Several other local artists used to visit and enjoy the hospitality at 'Menwinnion'. These included Alfred Munnings and his first wife, Florence, who became great friends, Stanhope Forbes (Frank and Stanhope used to play music together - on their cello and violin respectively), Laura and Harold Knight (Laura had a studio at the bottom of Heath's garden) and 'Seal' Weatherby.

 

Frank featured both the interior and exterior of his property in his paintings. For instance, shortly after the house was completed, he exhibited The Morning Room at Menwinnion at the Royal Academy in 1914. This featured Jessica playing the violin, whilst later works featured his children in different rooms in the house. Accordingly, The Little Maid (RA, 1923) shows Nancy in the hall, whilst The Butterfly, (RA, 1928) shows Gabriel in the bathroom. The Lily Border, which was featured at the Newlyn Art Gallery in 1916, shows Jessica in what was a distinctive section of the garden, whilst a large painting The Fairy Story, shows all four children by the pond at the bottom.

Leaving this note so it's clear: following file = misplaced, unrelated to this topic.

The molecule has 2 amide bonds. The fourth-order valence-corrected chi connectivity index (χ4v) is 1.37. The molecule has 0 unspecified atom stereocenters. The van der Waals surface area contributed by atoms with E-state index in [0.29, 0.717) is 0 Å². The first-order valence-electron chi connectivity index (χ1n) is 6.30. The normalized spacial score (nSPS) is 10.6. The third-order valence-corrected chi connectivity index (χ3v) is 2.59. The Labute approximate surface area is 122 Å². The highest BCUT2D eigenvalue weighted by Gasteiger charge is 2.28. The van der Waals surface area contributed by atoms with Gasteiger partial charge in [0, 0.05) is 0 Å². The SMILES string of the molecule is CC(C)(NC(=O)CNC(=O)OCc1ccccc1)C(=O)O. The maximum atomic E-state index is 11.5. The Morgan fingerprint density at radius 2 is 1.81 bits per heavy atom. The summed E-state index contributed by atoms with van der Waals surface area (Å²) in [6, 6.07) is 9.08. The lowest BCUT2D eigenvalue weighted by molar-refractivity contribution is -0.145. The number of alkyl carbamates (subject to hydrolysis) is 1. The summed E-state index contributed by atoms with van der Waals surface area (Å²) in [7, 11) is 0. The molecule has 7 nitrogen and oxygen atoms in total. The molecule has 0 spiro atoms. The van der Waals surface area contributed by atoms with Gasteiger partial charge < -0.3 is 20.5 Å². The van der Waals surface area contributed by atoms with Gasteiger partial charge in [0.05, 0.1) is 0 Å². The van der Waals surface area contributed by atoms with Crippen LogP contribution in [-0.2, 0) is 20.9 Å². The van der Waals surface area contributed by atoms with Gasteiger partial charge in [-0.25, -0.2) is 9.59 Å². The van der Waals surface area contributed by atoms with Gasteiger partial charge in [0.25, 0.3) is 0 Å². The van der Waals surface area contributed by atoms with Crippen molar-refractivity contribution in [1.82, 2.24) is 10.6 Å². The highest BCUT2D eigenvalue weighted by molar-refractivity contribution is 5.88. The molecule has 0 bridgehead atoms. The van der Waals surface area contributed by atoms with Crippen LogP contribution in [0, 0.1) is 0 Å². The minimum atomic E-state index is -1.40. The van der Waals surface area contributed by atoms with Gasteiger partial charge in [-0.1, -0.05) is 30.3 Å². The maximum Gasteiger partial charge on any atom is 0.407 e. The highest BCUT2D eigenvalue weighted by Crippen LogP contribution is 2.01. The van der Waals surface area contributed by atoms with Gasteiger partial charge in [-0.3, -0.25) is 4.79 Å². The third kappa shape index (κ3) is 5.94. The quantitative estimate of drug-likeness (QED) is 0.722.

In the 1930s Frank heath's health began to fail, due to continuing chest problems and he died in a London hospital in 1936 aged 63. Shortly afterwards, Jessica decided to sell 'Menwinnion', now enveloped in ivy, and moved up to Dorset. The house was bought by John and Nicky Williams, the brothers of Colonel James Howard Williams, known as 'Elephant Bill' from his exploits in Burma during the 2nd World War. The brothers had been brought up in St just. Before the War, 'Elephant Bill' was employed by the Bombay Trading Company, who used elephants to transport teak. Using his rapport and expertise with elephants, in 1942, when the Japanese invaded Burma, he joined the Special Forces Unit that specialised in guerrilla warfare, with the Elephant Company helping with the building of bridges and the ferrying of weapons and suuplies for Gen.Slim's 14th Army.